Monday, December 3, 2012

Djej Mechoui (Moroccan Grilled Chicken)

My culinary adventures have given me the opportunity to try new recipes and cooking techniques.  One of these new found experiences involves grilling whole chickens.  I have taught myself how to spatch-cock (or butterfly) the whole chicken and then learned how to use different rubs to create some amazing dinners.   

The rub recipes have provided me with a small window into different cuisines.  For example, the recipe for Pollo a las Brasas con Cebollitas -- with its use of ancho chile, oregano, cinnamon, garlic and citrus juice -- provides me with an insight as to how cooks at roadside stands in Mexico prepare their chicken.  By contrast, the recipe for Chicken Hawayil -- with a dry rub consisting of cumin, caraway, cardamom, saffron, cloves, coriander and turmeric -- illustrates the greater range of spices that may be available to cooks in the Yemen.  

Recently, I had the opportunity to prepare a grilled chicken recipe from a country that sort of sits at the midway point between Mexico and the Yemen ... Morocco.   The recipe is Djej Mechoui.  The word "Mechoui" is Arabic for "roast on a fire" and it describes a popular, North African grilled meat dish.  According to Wisegeek, there are two traditional ways to prepare a "Mechoui."  In Algeria, it involves the roasting of a whole lamb or sheep over a fire.  In Morocco, it involves roasting the lamb or sheep in the ground in a manner similar to a Polynesian pig roast.   Either way, the meat is heavily spiced before it is roasted.  

The use of spices differs greatly from the other recipes that I have tried.  Rather than using a dry rub, or a combination of dry ingredients with citrus juice, the Djej Mechoui uses a spice butter.  The spices are a combination of fresh ingredients (parsley, cilantro, garlic and scallions) and dried ingredients (sweet paprika, hot paprika, and cumin) that are blended into the butter.  The butter is then applied to both the skin and meat of the chicken just before the meat is placed on the grill.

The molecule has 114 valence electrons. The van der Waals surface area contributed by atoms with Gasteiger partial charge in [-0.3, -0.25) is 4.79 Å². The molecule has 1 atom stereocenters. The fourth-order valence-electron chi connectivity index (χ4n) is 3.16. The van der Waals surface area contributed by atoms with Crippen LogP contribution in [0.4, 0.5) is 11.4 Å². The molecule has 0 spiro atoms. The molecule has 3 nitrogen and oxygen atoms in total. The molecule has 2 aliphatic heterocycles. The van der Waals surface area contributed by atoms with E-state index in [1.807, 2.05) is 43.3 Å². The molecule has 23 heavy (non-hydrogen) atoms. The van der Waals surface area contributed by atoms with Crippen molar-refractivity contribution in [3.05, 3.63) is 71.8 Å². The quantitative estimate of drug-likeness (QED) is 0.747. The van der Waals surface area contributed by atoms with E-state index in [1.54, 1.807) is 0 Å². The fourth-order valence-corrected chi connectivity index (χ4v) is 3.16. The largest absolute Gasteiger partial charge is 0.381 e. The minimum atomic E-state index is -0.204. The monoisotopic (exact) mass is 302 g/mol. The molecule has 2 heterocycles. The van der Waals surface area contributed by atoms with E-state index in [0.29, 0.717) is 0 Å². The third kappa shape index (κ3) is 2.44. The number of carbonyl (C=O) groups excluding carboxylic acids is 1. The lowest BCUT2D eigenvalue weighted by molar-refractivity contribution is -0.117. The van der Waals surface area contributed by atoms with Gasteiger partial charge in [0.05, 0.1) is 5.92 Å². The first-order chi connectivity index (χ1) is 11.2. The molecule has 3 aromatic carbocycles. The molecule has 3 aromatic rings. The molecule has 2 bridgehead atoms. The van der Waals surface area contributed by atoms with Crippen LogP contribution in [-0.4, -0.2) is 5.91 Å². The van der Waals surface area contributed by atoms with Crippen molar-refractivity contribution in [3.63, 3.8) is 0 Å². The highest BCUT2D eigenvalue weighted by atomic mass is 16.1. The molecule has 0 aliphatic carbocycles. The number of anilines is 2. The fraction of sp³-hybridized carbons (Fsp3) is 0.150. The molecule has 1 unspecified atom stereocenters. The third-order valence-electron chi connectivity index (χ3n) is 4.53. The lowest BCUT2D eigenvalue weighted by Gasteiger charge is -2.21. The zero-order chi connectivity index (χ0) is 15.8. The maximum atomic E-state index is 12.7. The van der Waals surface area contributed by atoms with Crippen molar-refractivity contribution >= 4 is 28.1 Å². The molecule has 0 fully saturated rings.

Finally, just a couple of technical notes.  For this recipe, I used a whole, free-range chicken that was fed a natural diet.  After all, I suspect (and hope) that most Moroccans (as well as Mexicans and Yemenis for that matter) are not getting their chickens from industrialized, mass-producing poultry farms.  In addition, as I did not have an open fire available to roast a chicken, I used my gas grill.  The result still produced a very delicious, tender and juicy chicken.

Recipe adapted from Saveur
Serves 4

3 scallions, white ends only, chopped
1 clove garlic, peeled
2 tbsp. fresh cilantro, chopped
2 tbsp. fresh parsley, chopped
1 tsp. salt
1 1⁄2 tsp. sweet paprika
1 pinch hot paprika
1 1⁄2 tsp. ground cumin
1⁄4 cup butter, soft
1 3 pound chicken (or 4 poussins or 2 small chickens)

1. Make the spice butter.  Crush the scallions, garlic, cilantro, parsley, salt, sweet paprika, hot paprika, and cumin with a mortar and pestle. Blend in butter.

2. Marinate the chicken.  Wash poussins or chickens; split them down the back and flatten; dry well; and rub inside and out with butter paste. Let stand at least 1 hour.

3. Grill the chicken.  Preheat the grill, then cook chicken skin side up. Turn after 2 minutes and baste with any extra paste. Continue to turn and baste until skin is crisp and flesh is firm.

One last note ... I served this Djej Mechoui with a Moroccan Raw Carrot Salad.  This Moroccan-inspired meal was amazing.



Megan Earl said...

That looks absolutely delicious! I love méchoui ! thanks for the recipe!

Keith Bolek said...

Thank you very much for taking the time to read my blog and leave a comment.

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